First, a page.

The story unfolds in a completely organic way from beginning to end, telling the tale of the plan for this fictitious wall, the objections, deportations, dismissals of cognizant rejections, and an eerily wary ending that leaves one contemplating times yet to come. The thought provoking nature of the song is incredibly smart not just from a prose point of view but also for its emphasis on human interaction and emotional intelligence that need not be spoiled pre-playback. And aside from inclusion of a title-bearing refrain a few times in multiple verses, not a moment is wasted on filler chorus syllables, or excessive instrumental interludes. (Though performative displays by Saltiel’s co-vocalists, upright bassist, Dan Asher, or even Saltiel stretching his mallets on the vibraphone, wouldn’t be detrimental by any means.) Furthermore, running a definitely uncommon 5:21 minutes in length, the song is a downright pleasant listening experience that feels hardly as long as it looks, which is another hallmark of solid theater based songwriting: when a longer than average song can easily hold your attention and go by feeling shorter than it is. The easily memorable rhythmic choice of a mid-tempo waltz 3/4 time signature doesn’t hurt the flow of the song either and when wrapped all together with Saltiel’s gentle but decisively sung and enunciated performance, the modern New York musician suddenly sounds like a classic medieval bard offering historical context and a sense of foreboding cautious wisdom in one melodically pleasing package.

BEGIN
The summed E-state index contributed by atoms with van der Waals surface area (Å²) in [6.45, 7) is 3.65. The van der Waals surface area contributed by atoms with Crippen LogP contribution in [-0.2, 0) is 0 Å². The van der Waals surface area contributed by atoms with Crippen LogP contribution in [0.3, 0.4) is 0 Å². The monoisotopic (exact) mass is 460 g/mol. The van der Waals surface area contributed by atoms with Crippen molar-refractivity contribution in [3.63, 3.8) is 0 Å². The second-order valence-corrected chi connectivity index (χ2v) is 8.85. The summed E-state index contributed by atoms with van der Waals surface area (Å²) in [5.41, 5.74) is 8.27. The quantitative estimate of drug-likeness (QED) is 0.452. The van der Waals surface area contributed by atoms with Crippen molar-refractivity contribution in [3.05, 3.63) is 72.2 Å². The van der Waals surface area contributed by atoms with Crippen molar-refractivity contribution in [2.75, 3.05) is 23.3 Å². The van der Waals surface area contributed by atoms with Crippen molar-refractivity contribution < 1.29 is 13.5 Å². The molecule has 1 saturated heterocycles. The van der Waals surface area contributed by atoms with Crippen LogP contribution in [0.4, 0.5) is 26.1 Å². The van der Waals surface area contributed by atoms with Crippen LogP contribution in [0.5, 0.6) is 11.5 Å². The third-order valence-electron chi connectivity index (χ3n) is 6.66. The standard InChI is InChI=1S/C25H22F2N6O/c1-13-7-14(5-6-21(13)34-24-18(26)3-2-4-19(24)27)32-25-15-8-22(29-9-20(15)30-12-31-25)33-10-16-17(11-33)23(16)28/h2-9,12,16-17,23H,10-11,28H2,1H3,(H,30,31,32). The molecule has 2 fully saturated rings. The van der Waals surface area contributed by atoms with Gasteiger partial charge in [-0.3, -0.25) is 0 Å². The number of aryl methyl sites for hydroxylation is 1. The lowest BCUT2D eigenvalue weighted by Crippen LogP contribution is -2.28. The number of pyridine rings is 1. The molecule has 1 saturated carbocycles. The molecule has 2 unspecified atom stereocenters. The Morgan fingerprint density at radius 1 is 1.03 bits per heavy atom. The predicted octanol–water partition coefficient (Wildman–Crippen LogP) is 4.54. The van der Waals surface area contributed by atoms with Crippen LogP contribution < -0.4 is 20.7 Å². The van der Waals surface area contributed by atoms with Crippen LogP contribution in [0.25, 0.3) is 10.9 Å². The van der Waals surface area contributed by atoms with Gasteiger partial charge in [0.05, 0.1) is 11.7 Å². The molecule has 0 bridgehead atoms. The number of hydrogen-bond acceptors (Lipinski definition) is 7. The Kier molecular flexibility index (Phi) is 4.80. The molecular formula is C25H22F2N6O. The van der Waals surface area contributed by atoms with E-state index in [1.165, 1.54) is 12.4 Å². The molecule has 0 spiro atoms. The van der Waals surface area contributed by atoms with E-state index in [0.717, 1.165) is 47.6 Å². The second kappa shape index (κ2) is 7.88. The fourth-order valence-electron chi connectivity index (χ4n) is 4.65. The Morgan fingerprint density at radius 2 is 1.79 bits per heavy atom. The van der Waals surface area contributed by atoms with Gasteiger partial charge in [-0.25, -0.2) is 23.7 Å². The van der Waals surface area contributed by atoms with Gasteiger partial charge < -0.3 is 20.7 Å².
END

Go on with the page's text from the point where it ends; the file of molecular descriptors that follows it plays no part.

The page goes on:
All of this astute writing speaks nothing of course, to the painstakingly drawn and animated visual work that constitutes the single’s lyric-music video hybrid. Highly detailed and brightly colored illustrations of the non-computer generated variety, along with the kind of synchronous and decorative lyrical prompts that initially feel fitting for a children’s book, complete Saltiel’s satirical vision for “The Emperor’s New Wall.” The entire audio-visual experience is stronger together than piecemeal and knowing that the artistic collective, Fantasmal, worked carefully with Saltiel for over two month in advance of U.S. Election Day to make his vision real, the quality is unquestionably superb and a thing of underappreciated beauty against today’s fast paced world. In the end, gaining the retrospect knowledge that the “The Emperor’s New Wall” was written over a year and a half before the video was ever conceived – and thus well before any of the real life acts which the song parallels – such insight only heightens the emotional and contextual impact of the song and gives the whole project one near dumbfounding, “life imitating art” twist. Though it might not have anything to do with the notes or the art, it leaves plenty to think about beyond invisible hindsight.
Jared Saltiel is playing a show next Thursday at Littlefield in Brooklyn.
Full show details below:
Thursday, November 15, 2018
635 Sackett St
Brooklyn, NY 11217
$8.00 / $10.00 Day of Show
Tickets available HERE.
Stay up to date with Jared Saltiel through his official website and these social media outlets: